So anyway, that's another pointless defense. Truth exists independently of those who tell it, and attacking the messenger is just a smokescreen.

Defense #5: Talking about "negativity".
This is actually the one I want to get into the most, since it comes up so often in campaigns. Usually it's brought up by people who support a candidate that does a lot of negative things. It's also something I'm quite certain will come up in response to the revelations about DeSalvatore.

First, let's just write off the people who accuse the actual mayoral candidates here of negative campaigning. They're talking out their asses.

None of the mayoral candidates have really engaged in negative campaigning, at least on a personal level. Sure, DeSalvatore "focus[es] on what's bad" about the town, but he's managed not to launch personal attacks on the other candidates (at least in public). The other three candidates have been more positive about the town, and have also basically kept their mouths shut about their opponents. Overall, it's been a pretty civil campaign. If there's negative campaigning, I haven't seen it.

The charges of negativity are more appropriately leveled against people like me who write about what's going on in town. In my case it's accurate. I'm pretty damn negative at times, and it's not always tongue-in-cheek. The No To DeSalvo guy can be accused of the same (hell, it's an inherently negative name). And Rachel's statement is about something negative, though her actual blog stays positive.

But so what? Why shouldn't people writing about local events be negative at times? We're writing about negative things! If someone running for Mayor is spouting racial epithets then it's not being negative to talk about it, it's being honest!

What would these people who are so keen on positivity have us do? Ignore what's going on because it's inconvenient to their preconceptions? No thank you! I think I'll just stick to telling the truth.

Funny bit about this: The people who harp on "negativity" are asserting that negativity is a bad (aka negative) thing. They then attribute this negative thing to somebody else. So they're being what they're accusing others of being by the very act of making the accusation! Ouch!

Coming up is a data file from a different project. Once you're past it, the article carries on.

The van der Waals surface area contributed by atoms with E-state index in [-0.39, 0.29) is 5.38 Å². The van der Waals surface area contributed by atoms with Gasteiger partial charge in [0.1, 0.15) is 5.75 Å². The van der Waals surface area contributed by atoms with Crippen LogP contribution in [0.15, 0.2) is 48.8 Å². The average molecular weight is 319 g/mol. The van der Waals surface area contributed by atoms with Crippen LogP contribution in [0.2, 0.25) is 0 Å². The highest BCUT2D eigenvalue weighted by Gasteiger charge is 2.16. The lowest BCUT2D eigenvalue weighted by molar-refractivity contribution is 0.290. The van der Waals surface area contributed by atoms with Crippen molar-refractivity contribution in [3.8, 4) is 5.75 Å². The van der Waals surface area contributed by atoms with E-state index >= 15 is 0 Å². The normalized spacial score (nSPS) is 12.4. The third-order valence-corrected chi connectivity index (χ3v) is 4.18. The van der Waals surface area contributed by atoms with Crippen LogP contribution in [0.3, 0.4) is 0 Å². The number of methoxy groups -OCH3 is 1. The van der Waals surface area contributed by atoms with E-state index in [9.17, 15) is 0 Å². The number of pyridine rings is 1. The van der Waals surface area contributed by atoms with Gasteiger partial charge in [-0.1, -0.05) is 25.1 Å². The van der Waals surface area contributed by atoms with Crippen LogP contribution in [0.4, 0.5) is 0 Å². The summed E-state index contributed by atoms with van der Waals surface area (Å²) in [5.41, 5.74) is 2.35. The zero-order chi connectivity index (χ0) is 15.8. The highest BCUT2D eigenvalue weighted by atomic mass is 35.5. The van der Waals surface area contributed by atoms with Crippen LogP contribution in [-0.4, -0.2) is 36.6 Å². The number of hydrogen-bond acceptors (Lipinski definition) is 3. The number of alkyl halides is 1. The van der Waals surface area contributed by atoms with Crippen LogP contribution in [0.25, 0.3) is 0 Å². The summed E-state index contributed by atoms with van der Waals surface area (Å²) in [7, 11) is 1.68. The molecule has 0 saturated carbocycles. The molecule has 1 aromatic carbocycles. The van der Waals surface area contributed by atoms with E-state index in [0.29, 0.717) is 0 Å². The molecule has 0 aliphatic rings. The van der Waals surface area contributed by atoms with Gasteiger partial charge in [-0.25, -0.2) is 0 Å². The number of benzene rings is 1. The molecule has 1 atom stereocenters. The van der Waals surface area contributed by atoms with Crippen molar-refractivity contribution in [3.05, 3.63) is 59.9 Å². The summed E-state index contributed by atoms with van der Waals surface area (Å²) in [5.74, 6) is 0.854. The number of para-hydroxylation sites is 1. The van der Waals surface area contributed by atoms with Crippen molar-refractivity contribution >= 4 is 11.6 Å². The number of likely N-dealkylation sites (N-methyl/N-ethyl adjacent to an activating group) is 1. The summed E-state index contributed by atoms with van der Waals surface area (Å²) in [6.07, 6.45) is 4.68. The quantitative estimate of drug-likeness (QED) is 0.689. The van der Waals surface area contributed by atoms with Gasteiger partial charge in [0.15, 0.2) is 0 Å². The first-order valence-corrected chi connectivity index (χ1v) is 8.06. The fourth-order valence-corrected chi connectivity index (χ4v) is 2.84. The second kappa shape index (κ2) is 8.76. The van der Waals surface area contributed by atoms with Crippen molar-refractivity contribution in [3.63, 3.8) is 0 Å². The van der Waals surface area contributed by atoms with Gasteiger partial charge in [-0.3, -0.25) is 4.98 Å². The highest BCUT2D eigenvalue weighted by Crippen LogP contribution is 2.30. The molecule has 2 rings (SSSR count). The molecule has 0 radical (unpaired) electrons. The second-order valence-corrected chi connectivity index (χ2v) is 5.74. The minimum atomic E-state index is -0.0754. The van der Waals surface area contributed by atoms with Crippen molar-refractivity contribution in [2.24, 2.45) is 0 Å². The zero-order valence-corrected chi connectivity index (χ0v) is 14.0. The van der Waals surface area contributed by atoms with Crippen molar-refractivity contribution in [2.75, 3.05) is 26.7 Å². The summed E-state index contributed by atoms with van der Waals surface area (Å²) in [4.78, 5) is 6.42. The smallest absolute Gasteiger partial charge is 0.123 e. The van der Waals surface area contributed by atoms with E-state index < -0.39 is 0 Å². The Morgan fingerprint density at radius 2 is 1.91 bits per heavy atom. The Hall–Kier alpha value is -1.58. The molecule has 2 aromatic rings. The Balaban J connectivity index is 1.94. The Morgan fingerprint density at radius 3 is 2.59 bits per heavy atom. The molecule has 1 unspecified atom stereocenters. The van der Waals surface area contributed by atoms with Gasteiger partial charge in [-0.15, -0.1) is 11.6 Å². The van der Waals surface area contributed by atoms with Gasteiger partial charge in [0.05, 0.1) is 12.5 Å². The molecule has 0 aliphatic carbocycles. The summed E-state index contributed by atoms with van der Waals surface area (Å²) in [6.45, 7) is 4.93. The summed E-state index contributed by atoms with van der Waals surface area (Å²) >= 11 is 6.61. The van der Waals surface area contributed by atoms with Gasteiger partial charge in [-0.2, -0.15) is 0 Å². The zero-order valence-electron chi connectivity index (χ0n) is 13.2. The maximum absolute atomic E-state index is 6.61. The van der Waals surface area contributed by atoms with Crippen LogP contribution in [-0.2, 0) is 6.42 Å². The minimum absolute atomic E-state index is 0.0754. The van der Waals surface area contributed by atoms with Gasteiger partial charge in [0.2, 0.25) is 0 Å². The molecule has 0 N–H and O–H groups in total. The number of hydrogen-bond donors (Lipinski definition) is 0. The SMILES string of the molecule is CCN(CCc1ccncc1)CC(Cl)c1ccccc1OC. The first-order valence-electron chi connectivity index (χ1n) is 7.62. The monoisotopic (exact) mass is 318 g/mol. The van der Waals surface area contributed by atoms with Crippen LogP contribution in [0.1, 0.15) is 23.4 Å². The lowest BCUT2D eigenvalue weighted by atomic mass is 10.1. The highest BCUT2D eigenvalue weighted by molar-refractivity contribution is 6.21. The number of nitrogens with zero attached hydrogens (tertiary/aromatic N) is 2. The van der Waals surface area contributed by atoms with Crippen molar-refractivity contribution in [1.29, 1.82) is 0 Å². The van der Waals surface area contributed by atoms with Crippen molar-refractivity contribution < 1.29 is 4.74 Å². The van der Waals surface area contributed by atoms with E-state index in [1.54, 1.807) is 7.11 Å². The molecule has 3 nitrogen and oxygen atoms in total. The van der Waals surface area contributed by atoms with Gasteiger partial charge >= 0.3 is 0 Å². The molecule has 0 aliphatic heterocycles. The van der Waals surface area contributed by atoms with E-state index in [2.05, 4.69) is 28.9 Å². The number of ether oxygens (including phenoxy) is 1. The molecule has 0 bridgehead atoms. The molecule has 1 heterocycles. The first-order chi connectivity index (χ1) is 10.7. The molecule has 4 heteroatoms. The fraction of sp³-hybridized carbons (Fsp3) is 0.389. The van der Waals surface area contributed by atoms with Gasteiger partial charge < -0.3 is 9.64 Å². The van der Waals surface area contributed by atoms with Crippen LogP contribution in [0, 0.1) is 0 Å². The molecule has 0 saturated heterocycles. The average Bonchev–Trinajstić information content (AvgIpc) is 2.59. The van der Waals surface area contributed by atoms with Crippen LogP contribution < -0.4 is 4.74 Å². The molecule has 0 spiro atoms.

Let's not delude ourselves, though. They don't really give a shit about negativity. They only care if it's directed at the guy they support. Given the same information about an opponent, they'd be the first people to pounce on it. But when they learn something negative about their guy, they'll start with the moralizing bullshit.

These people are idiots who can be safely ignored.


So that's just a few of them. There are certainly other defenses that get used, and they're almost universally dishonest. The only acceptable response from DeSalvatore in this situation would be a truthful one, which I don't really expect to get. (Just as I no longer expect to get an answer to the question of where he teaches.)

As for his stalwart supporters, maybe they'll realize at some point that there's a reason we call some things "indefensible." In the meantime, I suggest just ignoring them. These arguments have no merit.

7 comments:

fitchburg-shuffle said...

Did you get that list out of some book on relationships? It sounds like every old girlfriend story. If you came up with that list on your own you should copyright it, just like your cartoon!